Sewing Super Power: Stereoscopic Vision

Sewing Super Power: Stereoscopic Vision

Are you one of those people who knows what an inch looks like without measuring?

I am. I also know what a ½ inch looks like and two inches and, well, honestly, most units of measurement from an 1/8 of an inch to about eight or ten feet.

I can also look at a photo of someone and determine how many inches shorter (or longer) his or her pant, shirt, jacket, or dress hem needs to be. And I can take a picture or drawing of a garment and recreate it with only that image as a reference.

I bet a lot of people reading this blog can do these things too.

I never thought too much about the why. It was just something I was always good at.

3D vision – no Oculus Rift needed

3D vision - no Oculus Rift needed

3D vision – no Oculus Rift needed

Well, this past week, a new scientific study was published at the University of California at Berkeley about how dressmakers were found to have “needle sharp” 3D vision.

3D vision is also referred to as stereoscopic vision, which is the ability of the brain to take 2D information and translate it into 3D. Depth perception is part of this equation, meaning stereoscopic vision is what allows us to thread needles, catch balls, and park cars (among a myriad of other things.)

It also means that some of us, those with especially keen stereoscopic vision abilities, are able to look at the distance between things and immediately calculate a correct (and often freakishly accurate) measurement.

There have been countless occasions when I’ve looked at a fitting photo of an actor with a hem pinned up and said, “Oh, I need to shorten that an inch and ½,” (or whatever) and someone else has said, “Let’s measure to make sure.”

And so we do. And I’m always exactly right.

In the same way, I can often walk into a fitting room – or even just watch someone wander by – and say, “That needs to be lengthened ¾” and the waist taken in an inch.”

And then I do the alterations without pinning and its correct.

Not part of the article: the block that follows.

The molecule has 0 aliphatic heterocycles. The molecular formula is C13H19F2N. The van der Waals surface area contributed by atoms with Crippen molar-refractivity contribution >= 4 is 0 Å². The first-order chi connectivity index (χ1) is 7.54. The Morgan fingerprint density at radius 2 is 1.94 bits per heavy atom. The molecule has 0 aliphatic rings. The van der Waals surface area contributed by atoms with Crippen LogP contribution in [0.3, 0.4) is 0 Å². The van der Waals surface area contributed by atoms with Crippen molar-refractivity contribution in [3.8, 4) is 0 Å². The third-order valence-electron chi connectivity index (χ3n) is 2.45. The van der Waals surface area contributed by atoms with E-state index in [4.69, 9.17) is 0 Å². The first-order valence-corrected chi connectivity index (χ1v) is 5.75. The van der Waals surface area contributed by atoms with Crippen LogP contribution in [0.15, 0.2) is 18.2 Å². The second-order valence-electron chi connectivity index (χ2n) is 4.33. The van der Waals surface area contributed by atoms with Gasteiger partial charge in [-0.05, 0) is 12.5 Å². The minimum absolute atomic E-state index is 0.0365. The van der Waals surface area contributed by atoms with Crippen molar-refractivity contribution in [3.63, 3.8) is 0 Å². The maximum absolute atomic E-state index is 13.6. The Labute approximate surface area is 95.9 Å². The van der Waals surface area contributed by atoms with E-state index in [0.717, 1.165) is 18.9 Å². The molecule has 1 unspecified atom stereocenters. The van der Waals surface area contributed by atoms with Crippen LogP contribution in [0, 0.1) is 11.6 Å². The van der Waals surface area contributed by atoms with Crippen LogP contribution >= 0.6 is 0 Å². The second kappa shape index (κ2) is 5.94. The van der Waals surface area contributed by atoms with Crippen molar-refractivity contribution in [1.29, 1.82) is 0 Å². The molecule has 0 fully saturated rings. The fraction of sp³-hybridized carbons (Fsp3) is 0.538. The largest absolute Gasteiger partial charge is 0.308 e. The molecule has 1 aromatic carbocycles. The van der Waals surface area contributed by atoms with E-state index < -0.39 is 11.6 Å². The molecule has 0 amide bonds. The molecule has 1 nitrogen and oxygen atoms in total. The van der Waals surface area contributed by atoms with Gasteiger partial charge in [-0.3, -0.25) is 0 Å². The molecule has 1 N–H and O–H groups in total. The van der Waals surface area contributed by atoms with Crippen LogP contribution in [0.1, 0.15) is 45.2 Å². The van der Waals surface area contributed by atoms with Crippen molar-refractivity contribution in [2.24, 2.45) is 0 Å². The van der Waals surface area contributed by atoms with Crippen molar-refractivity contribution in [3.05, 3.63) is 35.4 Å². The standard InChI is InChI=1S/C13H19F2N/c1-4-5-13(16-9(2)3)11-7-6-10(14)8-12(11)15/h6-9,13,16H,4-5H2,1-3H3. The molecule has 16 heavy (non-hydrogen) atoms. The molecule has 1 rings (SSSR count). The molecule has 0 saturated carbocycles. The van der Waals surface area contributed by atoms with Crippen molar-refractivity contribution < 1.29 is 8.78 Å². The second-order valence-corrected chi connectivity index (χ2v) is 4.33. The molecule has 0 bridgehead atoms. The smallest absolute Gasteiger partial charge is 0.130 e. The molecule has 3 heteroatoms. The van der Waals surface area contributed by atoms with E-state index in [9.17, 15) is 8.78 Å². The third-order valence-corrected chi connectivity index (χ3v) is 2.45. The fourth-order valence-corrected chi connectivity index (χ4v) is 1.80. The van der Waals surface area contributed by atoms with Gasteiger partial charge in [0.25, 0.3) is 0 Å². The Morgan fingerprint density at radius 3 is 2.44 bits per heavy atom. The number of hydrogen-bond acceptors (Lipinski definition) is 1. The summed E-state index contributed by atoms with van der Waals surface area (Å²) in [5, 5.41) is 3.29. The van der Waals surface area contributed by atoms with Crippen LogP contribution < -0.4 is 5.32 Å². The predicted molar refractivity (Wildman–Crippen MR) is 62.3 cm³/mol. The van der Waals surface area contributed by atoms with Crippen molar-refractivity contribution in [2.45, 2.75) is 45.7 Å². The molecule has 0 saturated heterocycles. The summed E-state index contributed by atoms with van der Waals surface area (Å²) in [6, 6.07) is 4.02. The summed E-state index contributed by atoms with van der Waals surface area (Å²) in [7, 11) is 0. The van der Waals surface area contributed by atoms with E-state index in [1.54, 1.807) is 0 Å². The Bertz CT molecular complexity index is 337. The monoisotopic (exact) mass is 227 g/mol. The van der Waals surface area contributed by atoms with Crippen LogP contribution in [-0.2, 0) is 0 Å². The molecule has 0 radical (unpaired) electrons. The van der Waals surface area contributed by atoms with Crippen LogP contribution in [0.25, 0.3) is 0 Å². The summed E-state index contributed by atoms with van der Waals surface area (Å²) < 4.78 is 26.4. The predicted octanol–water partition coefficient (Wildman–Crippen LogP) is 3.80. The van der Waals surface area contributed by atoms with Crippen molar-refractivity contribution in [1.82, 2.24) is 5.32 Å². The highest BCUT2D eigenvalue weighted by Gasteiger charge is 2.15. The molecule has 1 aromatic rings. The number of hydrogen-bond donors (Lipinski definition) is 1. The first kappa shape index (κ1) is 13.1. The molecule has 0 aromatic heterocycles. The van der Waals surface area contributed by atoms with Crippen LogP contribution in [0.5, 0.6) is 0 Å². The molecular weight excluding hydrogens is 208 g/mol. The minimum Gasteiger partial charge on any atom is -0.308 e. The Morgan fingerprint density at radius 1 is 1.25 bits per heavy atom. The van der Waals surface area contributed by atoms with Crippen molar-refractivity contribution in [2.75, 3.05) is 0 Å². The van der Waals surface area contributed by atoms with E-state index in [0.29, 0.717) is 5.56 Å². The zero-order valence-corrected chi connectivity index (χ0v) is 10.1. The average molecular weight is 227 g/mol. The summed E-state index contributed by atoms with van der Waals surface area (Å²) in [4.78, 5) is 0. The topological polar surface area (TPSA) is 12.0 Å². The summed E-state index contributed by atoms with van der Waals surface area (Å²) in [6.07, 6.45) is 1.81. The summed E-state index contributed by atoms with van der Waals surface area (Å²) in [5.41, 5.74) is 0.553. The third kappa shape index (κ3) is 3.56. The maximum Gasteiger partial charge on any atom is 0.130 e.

Batman’s got nothing on me

Batman's got nothing on me.

Batman’s got nothing on me.

I’ve always just thought of it as one of my super powers. I believe everyone has a couple or three superpowers. The trick, sometimes, though, is figuring out what they are.

Adrien Chopin, the neuroscience researcher who conducted the 3D vision study, says that they’re still trying to figure out if tailoring and sewing sharpens stereoscopic vision or, if tailors and the like are drawn to the profession because of their enhanced “stereo-acuity”.

I’m definitely not a scientific researcher but I think it’s both of these things. My brain has always been adept at moving between the 2 dimensional and 3 dimensional worlds. I just never knew it had a specific name. And because I use this ability many times a day, I’ve become better and better at it to the point where my accuracy percentage is probably 99.9999999%.

Or something like that

I can also go from 3D to 2D quite easily, meaning I can look at a 3 dimensional object, like a garment (on or off a person) and know what shape it would be as a flat 2 dimensional pattern.

Chopin’s study goes on to say that people like surgeons and dentists have normally been assumed to have superior stereovision but that dressmakers and tailors in general had even more precise 3D vision abilities that those in the medical fields.

Kind of crazy, huh?